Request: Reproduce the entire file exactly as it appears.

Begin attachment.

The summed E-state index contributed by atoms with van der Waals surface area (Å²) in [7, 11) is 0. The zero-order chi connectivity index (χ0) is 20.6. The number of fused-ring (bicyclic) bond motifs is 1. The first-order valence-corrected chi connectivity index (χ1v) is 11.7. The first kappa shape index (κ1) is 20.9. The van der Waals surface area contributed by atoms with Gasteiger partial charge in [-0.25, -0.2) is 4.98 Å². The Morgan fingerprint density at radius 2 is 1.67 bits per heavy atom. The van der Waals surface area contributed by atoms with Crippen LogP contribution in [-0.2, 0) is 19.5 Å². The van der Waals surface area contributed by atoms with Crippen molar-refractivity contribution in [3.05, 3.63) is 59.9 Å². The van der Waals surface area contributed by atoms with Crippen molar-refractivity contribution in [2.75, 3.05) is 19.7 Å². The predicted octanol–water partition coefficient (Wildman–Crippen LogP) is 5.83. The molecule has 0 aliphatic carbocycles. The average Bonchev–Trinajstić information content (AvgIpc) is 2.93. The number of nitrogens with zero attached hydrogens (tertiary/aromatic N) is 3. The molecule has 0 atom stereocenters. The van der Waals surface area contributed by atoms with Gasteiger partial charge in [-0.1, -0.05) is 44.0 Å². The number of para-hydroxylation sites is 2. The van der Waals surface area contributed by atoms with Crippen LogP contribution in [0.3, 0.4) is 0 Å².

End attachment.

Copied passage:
The summed E-state index contributed by atoms with van der Waals surface area (Å²) in [7, 11) is 0. The zero-order chi connectivity index (χ0) is 20.6. The number of fused-ring (bicyclic) bond motifs is 1. The first-order valence-corrected chi connectivity index (χ1v) is 11.7. The first kappa shape index (κ1) is 20.9. The van der Waals surface area contributed by atoms with Gasteiger partial charge in [-0.25, -0.2) is 4.98 Å². The Morgan fingerprint density at radius 2 is 1.67 bits per heavy atom. The van der Waals surface area contributed by atoms with Crippen LogP contribution in [-0.2, 0) is 19.5 Å². The van der Waals surface area contributed by atoms with Crippen molar-refractivity contribution in [3.05, 3.63) is 59.9 Å². The van der Waals surface area contributed by atoms with Crippen molar-refractivity contribution in [2.75, 3.05) is 19.7 Å². The predicted octanol–water partition coefficient (Wildman–Crippen LogP) is 5.83. The molecule has 0 aliphatic carbocycles. The average Bonchev–Trinajstić information content (AvgIpc) is 2.93. The number of nitrogens with zero attached hydrogens (tertiary/aromatic N) is 3. The molecule has 0 atom stereocenters. The van der Waals surface area contributed by atoms with Gasteiger partial charge in [-0.1, -0.05) is 44.0 Å². The number of para-hydroxylation sites is 2. The van der Waals surface area contributed by atoms with Crippen LogP contribution in [0.3, 0.4) is 0 Å².